In the camera according to the present invention, the Whole light rays within the image angle passing through he objective 17 are reflected by the mirror 21 and are ?ocused on and form an image at the focal plane 22, which mage is of the same size as that of the picture to be aken. In the backward projection of the image by means )f the reflecting-inverting optical system or a pentagonal 'oof prism 24, only the light rays projected onto the Focal plane 22 are reflected by said reflecting-inverting opical system or the prism 24 and fall on the light receivng photosensitive element 25 consisting of a photocurrent :ource as a selenium photocell or a cadmium sulphide Jhotoconductor which varies in electrical resistance in ac- :ordance with the light incident therein. Accordingly, ight rays other than that falling on the focal plane 22 loes not fall on the photosensitive element 25 so that the )hotosensitive element 25 responds to the average light ntensity of the whole light rays within the photographed irea. As a result, with the image angle of the objective 17 )eing changed because of a variation of the focal length .hereof due to a change of the camera objective, the light neasurement is always made of the brightness within the mage angle. The light receiving element 25 is so located )u'tside of the eyepiece 23 and at the light ray issuing Face of the reflecting-inverting optical system or the penagonal roof prism 24 due to the reflecting surface 28 [S to receive the rays issuing from said optical system 24. iccordingly, there is no trouble in observing the focal )lane 22 through the eyepiece 23 for focusing or determiiation of the area to be photographed, and any darkening )r blurring of the projected or viewed image is obviated tl'ld the aforementioned defects of the other systems ivoided.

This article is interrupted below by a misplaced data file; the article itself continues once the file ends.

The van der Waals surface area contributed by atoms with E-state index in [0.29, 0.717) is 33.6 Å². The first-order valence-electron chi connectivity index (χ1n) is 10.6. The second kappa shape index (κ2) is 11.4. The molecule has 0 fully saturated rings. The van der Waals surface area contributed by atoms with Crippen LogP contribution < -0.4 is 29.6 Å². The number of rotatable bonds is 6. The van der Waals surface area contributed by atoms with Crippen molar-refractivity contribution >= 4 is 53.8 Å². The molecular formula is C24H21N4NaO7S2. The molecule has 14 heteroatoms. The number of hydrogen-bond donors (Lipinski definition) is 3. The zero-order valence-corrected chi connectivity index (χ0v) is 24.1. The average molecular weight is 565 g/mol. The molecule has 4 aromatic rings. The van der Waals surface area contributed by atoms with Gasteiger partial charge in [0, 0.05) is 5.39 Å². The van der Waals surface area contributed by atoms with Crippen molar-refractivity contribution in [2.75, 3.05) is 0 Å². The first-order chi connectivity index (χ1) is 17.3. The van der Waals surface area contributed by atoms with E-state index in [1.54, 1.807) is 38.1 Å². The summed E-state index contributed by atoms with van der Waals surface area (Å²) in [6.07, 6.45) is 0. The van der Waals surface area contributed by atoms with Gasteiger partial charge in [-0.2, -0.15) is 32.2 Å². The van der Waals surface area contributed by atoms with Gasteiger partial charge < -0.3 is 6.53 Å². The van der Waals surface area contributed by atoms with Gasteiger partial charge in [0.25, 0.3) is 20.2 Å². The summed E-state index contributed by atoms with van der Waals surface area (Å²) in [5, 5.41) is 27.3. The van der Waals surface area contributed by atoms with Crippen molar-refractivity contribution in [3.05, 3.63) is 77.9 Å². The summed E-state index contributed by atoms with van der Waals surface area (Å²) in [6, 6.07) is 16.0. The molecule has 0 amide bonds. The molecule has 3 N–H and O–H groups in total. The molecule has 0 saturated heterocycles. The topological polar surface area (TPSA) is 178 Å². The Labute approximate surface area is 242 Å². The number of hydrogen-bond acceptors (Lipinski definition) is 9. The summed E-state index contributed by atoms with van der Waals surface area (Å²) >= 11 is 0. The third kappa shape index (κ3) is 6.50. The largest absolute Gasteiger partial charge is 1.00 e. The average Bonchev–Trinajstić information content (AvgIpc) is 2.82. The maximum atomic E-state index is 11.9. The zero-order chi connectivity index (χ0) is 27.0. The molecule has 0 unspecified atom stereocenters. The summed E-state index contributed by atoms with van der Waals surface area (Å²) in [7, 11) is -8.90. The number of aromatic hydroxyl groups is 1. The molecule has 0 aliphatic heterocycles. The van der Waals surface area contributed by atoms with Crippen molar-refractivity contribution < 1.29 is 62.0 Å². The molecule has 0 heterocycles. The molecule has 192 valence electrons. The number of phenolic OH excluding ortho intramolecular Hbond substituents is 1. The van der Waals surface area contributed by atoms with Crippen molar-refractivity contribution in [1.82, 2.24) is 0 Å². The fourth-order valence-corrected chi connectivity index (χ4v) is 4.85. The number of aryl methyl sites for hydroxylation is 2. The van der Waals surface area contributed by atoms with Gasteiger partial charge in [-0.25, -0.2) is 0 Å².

In the known art where the photocell is arranged at a )ortion or peripheral part of the reflex mirror or at a aortion of the focal plane, light rays entering in the direcion reverse to the issuing light rays are apt to fall on he photocell and adversely effect the accuracy of the ihotocell response. In the camera according to the present nvention, however, the outer light rays entering through the eyepiece 23 are reflected by the face 28 of the refleeting-inverting optical system or the pentagonal roof prism 24 and are directed to the reflecting face of the top portion of the prism and no significant portion of such rays directly falls on the light receiving element 25 arranged at the light ray issuing face of the prism 24. Accordingly, this adverse influence being avoided, highly accurate measurement can be effected.